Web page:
“Let’s finally take the bull by horns, pass the 2 percent cap and then we’ll deal with the mandates,” Sampson said.

House GOP Tries To Turn The Tables On Medicare

Democrats have succeeded in using Rep. Paul Ryan’s proposed Medicare overhaul as a wedge issue in NY-26, which is now being cast as a referendum on the controversial GOP plan (although there’s some debate over how much of a harbinger the outcome of the May 24 special election will really be, in terms of the 2012 election cycle).

Assemblywoman Jane Corwin seized on a statement Kathy Hochul made in last week’s debate that “everything should be on the table” in budget talks – “entitlements, defense spending but also revenues”, releasing an ad that accuses the Democratic Erie County clerk of wanting to cut Social Security and Medicare. deemed the spot “bogus”, but Corwin’s campaign defended it.

Now the NRCC has unleashed a round of robocalls with a similar theme, accusing targeted Democrats – including Rep. Tim Bishop in NY-1 – of supporting the “Democrat plan that lets Medicare go bankrupt”, forcing the reduction of services or higher taxes.

The script for the robocall appears below. Similar calls went out in the districts of the following House members: John Barrow (GA-12), Dan Boren (OK-02), Ben Chandler (KY-06), Raul Grijalva (AZ-07), Mike McIntyre (NC-07), Jerry McNerney (CA-11), Jim Himes (CT-04), David Loebsack (IA-02), and Mike Ross (AR-04).

“Hello. I’m calling from the National Republican Congressional Committee about your congressman, Tim Bishop’s plan for Medicare. Bishop and President Obama’s plan threatens to deny treatment for seniors in Medicare by allowing bureaucrats interfere with their doctors. Worse, Bishop’s budget plan lets Medicare go bankrupt. That would mean big cuts to benefits. Call Congressman Bishop at 202-225-3826 and tell him to stop endangering Medicare.”

Proposed Cut To Security Benefits Podunk, Idaho?

Mayor Michael Bloomberg met with Sen. Greg Ball, R-Patterson, Putnam County, and other lawmakers today to discuss the proposed $100 million cut to New York’s federal homeland security funding.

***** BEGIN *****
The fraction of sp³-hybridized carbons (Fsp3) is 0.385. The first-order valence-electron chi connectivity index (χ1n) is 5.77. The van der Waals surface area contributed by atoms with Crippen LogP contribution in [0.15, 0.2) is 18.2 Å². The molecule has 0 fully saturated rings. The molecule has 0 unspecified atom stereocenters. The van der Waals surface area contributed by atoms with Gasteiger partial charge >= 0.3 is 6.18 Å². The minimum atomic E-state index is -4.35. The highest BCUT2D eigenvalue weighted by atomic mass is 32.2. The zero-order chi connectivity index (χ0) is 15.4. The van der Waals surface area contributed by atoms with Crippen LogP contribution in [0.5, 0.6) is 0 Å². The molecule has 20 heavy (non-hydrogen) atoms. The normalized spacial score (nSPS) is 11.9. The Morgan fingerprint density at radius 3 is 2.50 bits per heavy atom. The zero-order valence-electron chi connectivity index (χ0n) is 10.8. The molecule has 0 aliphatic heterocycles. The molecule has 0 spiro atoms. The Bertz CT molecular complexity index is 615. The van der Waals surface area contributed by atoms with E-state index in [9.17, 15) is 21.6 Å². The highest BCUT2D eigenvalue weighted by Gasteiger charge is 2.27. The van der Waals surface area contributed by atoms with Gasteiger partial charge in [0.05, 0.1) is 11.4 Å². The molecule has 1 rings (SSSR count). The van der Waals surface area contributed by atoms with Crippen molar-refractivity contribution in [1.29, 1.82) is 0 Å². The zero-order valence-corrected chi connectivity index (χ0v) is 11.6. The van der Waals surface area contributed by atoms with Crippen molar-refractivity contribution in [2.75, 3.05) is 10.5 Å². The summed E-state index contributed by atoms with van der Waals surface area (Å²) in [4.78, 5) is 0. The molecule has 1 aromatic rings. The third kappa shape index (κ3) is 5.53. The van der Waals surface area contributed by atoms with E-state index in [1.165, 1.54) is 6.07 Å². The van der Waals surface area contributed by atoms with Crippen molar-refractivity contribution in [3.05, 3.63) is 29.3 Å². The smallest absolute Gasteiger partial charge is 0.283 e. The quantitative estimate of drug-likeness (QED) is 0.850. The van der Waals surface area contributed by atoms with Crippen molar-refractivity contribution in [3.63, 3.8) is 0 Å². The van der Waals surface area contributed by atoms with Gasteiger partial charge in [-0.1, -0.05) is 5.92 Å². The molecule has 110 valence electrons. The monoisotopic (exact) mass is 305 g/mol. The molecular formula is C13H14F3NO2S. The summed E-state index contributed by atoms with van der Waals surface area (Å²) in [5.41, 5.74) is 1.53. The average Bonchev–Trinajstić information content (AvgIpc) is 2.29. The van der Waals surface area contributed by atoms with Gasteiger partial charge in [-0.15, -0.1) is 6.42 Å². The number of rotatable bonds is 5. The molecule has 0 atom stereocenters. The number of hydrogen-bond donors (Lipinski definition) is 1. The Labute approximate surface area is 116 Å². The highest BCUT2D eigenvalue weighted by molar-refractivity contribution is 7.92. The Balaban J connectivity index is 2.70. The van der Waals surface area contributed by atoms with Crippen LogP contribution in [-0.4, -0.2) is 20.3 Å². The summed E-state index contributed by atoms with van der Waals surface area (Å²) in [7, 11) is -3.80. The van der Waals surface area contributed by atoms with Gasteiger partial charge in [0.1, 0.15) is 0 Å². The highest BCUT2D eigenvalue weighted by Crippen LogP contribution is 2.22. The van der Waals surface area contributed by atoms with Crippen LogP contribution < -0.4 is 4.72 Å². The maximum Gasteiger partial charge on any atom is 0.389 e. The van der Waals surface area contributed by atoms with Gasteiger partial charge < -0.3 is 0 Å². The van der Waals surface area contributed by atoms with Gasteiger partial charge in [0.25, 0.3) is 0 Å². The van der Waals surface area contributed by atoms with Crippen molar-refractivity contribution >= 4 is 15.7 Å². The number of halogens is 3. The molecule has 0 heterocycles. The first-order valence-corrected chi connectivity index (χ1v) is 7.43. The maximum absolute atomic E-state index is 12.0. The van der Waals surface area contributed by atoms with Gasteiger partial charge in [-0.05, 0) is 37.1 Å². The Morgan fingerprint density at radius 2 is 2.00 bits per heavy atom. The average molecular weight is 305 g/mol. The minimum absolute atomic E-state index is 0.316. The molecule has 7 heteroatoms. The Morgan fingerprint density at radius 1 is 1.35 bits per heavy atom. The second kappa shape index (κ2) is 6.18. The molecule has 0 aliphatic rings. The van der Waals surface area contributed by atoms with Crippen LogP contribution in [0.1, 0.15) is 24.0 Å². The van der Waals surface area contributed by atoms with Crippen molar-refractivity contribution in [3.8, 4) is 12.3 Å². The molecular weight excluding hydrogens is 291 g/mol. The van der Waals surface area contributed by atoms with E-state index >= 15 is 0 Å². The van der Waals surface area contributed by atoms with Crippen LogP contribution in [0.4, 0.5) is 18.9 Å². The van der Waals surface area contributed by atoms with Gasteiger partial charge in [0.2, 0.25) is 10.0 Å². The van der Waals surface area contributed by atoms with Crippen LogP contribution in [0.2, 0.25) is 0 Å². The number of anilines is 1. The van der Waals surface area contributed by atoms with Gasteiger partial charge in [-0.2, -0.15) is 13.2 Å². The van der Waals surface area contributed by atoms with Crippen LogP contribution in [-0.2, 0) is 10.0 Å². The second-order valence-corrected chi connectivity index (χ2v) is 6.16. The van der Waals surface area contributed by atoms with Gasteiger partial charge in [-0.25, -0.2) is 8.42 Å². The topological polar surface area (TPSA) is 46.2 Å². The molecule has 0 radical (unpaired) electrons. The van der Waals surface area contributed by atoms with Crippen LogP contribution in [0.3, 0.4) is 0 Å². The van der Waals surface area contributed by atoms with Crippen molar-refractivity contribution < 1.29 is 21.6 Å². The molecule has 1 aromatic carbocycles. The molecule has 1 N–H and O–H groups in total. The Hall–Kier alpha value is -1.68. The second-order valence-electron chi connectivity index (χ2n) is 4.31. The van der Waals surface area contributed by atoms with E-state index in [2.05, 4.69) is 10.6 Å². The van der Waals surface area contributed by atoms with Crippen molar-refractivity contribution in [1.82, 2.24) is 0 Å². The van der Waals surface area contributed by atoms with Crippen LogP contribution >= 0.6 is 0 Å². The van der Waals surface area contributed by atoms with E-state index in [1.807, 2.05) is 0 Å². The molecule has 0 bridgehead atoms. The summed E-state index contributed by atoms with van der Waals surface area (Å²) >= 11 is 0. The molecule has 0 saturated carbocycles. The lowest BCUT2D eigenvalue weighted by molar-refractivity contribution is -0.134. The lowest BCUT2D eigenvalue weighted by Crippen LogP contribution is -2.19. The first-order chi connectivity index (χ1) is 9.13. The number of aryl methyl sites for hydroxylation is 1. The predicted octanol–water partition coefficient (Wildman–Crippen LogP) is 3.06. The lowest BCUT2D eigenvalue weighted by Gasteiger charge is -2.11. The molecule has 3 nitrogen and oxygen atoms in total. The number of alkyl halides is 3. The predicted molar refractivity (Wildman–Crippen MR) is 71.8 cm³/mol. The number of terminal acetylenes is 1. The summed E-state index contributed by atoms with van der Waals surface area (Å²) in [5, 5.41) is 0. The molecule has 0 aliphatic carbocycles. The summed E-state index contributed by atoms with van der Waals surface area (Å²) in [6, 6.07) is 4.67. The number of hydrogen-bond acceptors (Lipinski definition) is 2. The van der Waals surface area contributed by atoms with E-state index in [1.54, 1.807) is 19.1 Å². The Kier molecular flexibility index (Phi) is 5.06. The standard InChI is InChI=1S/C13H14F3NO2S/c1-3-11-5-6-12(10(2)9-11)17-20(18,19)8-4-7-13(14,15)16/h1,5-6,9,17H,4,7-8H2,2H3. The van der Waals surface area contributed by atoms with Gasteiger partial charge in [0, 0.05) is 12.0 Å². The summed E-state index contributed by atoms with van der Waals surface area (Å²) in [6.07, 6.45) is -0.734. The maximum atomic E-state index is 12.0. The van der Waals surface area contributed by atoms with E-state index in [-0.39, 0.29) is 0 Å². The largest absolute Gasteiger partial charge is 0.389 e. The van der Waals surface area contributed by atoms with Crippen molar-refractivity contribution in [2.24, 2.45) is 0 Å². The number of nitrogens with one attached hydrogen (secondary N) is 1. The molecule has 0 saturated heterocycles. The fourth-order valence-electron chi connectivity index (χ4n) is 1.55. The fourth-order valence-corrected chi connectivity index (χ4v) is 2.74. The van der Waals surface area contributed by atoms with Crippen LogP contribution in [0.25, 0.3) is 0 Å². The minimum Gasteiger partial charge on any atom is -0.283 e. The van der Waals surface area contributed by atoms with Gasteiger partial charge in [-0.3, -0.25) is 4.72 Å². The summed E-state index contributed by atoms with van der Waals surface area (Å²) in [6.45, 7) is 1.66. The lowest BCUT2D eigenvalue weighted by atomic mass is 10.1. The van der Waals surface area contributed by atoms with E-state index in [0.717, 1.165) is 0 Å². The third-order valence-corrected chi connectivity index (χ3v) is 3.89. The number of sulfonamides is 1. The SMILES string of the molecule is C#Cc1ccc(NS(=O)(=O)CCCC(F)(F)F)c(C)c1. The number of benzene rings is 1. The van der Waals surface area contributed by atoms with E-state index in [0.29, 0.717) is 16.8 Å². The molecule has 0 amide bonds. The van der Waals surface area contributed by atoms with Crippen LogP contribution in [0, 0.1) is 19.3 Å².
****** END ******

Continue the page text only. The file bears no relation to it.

Sen. William Larkin, R-Orange County, said the money needed to go to New York, not a part of the country that wouldn’t be a target for terrorists.

“Do you think Podunk, Idaho is some place they would be looking at? I don’t think so,” Larkin said during the news conference.

The mayor said the city continue to stands out as a target.

“New York is the iconic symbol of the United State around the world for those people who don’t like the fact we’re in charge of our own destiny and we have the right to say what we say,” Bloomberg said.

“Unfortunately the likelihood of something happening again is very high,” he added, saying the cut would impact the city’s ability to thwart an attack and adequately respond to one.

After U.S. special forces killed Osama bin Laden, concerns have been raised that another attack would be launched on U.S. soil. Information in the compound where bin Laden was hiding included plans to bomb trains in the United States, possibly on the 10th anniversary of the Sept. 11 attacks.

Ball, the chairman of the Committee on Veterans, Homeland Security and Military Affairs, sent a letter to President Obama last month urging him to reconsider the cut.

Ball also held a committee meeting on the issue of preparedness, which was criticized for including witnesses who are critical of Islam.

Coalition Aims To Curb ‘Archaic’ Abortion Laws

The Bipartisan Pro Choice Legislative Caucus is increasing its efforts to end what it calls “archaic” laws that restrict reproductive freedoms and is pushing to update language in the state law to reflect modern views on providing abortions.

In a news release, the group, led by Sen. Liz Krueger, D-Manhattan, says New York’s laws need to be updated in order to fit with modern times.

The group is trying to pass the Reproductive Health Act, which, among other things, guarantees a woman’s right to an abortion, even when her health is endangered and revises language to treat abortions as a “public health” issue, not a medical practice.

While New York once led the nation in breaking barriers on behalf of women’s reproductive rights, these same laws, which have not been updated in 40 years, are now antiquated and ill serving in modern times. After the nation followed New York in securing a women’s right to choose, and even provided greater protections for these rights, our State failed to match this new standard. Instead, New York settled into complacency and left our laws unchanged. Even now, under New York State law, there are inappropriate limitations placed on a woman’s ability to terminate her pregnancy in situations that put her health in jeopardy.

The law also has the backing of the New York Civil Liberties Union.